» Nonsite Author: J. D. Connor
January 20th, 2013
Glenn Gould in his Lincoln
Trans-Canada Express:
Glenn Gould, Petula Clark, and the Possibilities of Pop
By (Yale University)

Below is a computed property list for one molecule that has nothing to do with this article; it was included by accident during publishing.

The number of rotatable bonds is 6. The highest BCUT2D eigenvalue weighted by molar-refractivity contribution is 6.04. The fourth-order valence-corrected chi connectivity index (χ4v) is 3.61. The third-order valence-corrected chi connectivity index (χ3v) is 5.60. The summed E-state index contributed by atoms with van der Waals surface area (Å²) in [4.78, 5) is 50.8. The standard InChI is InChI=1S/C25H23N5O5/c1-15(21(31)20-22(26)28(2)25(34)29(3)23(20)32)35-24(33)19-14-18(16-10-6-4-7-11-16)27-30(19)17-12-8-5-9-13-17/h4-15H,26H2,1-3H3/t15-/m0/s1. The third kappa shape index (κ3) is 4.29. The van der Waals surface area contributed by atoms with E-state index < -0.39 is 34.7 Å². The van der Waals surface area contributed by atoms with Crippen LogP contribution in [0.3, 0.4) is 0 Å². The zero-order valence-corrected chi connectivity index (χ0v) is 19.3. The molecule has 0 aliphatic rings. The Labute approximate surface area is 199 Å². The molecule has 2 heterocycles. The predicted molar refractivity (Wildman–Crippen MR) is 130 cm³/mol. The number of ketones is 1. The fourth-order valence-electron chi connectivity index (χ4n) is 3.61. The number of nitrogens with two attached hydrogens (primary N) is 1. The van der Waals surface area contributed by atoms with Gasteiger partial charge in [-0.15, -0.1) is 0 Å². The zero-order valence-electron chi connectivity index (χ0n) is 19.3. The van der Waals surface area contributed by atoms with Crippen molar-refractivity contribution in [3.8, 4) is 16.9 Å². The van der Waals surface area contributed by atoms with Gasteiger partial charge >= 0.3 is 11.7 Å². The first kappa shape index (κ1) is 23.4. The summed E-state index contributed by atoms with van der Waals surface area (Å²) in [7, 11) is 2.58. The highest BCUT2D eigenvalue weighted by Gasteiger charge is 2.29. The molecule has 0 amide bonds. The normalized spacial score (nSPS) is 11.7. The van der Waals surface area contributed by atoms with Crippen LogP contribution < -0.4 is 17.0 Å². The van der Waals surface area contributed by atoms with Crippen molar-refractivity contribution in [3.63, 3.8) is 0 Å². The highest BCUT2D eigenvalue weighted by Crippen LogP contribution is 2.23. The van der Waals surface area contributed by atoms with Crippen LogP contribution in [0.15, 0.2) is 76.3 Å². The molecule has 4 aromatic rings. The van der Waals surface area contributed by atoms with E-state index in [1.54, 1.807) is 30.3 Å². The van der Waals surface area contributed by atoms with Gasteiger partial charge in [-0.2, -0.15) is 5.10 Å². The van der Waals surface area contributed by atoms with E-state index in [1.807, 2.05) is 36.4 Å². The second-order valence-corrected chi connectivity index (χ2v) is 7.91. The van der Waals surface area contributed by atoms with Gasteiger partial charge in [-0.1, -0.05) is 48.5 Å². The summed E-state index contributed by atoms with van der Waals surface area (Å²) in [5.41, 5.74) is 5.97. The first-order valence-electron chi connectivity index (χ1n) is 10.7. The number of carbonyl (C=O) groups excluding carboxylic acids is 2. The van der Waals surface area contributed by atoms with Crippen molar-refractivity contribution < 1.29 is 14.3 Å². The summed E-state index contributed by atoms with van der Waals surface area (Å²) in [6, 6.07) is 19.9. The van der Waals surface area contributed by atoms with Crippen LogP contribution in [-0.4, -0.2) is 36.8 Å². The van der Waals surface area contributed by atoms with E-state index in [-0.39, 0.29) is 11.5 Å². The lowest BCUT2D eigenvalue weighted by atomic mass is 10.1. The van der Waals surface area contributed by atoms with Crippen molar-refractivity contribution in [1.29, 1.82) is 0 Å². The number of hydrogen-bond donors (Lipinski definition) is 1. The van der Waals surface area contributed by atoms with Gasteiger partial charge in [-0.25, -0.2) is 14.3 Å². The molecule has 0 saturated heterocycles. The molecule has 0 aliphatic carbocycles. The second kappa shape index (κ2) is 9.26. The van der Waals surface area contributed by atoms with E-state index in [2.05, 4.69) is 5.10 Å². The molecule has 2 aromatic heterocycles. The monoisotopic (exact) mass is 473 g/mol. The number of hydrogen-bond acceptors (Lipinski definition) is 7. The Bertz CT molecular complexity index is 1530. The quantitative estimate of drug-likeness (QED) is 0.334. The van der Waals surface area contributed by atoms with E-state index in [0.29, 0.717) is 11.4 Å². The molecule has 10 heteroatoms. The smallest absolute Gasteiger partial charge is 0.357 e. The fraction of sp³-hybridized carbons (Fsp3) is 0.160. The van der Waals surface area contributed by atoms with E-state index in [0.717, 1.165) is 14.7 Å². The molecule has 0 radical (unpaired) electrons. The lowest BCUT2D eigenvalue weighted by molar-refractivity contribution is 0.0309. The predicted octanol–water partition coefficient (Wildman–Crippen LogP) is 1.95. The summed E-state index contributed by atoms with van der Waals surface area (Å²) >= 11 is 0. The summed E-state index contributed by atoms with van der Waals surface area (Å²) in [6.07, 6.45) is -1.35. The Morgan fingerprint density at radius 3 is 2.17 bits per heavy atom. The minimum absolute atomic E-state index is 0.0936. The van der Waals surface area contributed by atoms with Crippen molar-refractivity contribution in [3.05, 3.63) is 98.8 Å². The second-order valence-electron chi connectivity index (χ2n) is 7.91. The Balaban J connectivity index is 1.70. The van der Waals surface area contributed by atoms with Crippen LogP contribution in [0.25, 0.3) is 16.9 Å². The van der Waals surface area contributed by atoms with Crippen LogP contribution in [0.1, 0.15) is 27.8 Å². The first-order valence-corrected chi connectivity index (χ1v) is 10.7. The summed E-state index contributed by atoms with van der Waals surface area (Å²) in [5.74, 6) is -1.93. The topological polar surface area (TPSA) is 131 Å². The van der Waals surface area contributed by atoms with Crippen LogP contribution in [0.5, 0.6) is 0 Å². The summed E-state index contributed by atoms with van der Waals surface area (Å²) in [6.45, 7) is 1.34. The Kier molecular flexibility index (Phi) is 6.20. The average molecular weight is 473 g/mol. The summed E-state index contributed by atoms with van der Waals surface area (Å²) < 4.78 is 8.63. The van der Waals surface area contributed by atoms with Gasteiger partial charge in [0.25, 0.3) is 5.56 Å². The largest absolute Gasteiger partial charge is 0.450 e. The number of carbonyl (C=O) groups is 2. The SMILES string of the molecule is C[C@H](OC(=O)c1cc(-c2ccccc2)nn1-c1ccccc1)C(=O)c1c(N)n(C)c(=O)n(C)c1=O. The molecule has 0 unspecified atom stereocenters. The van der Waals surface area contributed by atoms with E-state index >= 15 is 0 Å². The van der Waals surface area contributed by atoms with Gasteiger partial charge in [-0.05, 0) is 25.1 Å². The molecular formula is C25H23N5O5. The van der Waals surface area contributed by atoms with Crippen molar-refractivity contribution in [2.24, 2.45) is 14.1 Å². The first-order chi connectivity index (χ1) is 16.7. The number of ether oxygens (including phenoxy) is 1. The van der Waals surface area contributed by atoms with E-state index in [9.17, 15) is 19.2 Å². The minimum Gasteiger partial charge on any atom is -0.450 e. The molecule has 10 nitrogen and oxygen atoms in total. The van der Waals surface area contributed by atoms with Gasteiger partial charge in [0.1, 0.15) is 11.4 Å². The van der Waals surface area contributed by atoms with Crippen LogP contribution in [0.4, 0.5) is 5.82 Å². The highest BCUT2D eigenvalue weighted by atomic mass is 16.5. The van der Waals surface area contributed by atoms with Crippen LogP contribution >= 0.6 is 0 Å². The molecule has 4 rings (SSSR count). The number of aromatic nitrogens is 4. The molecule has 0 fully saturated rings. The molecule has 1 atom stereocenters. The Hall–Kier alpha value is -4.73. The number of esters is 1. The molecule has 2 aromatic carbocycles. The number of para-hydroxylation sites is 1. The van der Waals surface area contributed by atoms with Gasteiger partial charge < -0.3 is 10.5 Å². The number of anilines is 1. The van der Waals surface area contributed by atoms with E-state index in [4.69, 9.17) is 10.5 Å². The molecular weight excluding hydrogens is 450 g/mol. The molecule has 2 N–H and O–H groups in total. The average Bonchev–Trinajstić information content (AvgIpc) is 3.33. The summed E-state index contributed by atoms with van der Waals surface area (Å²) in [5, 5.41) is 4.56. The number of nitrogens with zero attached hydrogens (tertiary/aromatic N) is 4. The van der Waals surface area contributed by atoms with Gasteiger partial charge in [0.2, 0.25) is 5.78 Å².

The technological form we have already encountered: “the dials…the dials.” “Dial twiddling is in its limited way an interpretive act.” The reduction of performance, from public to private, from the sorts of manipulation required by a piano or a guitar or a string section to the sort of manipulation required by a Tascam console can seem to be a great loss, hard to distinguish from the onanistic regression that Adorno ridiculed in “The Fetish-Character in Listening”—those “countless radio listeners play[ing] with the feedback or the sound dial.” The dial is the barest index of interpretive will. For Adorno, that reduction is a falling away from the challenges of real listening; for Gould, the attenuation of effort opens up the possibility of analysis. For analysis to take hold, then, it needed more than technological support; it also required a temporal form: ABA, counterpoint, Romantic revelation.

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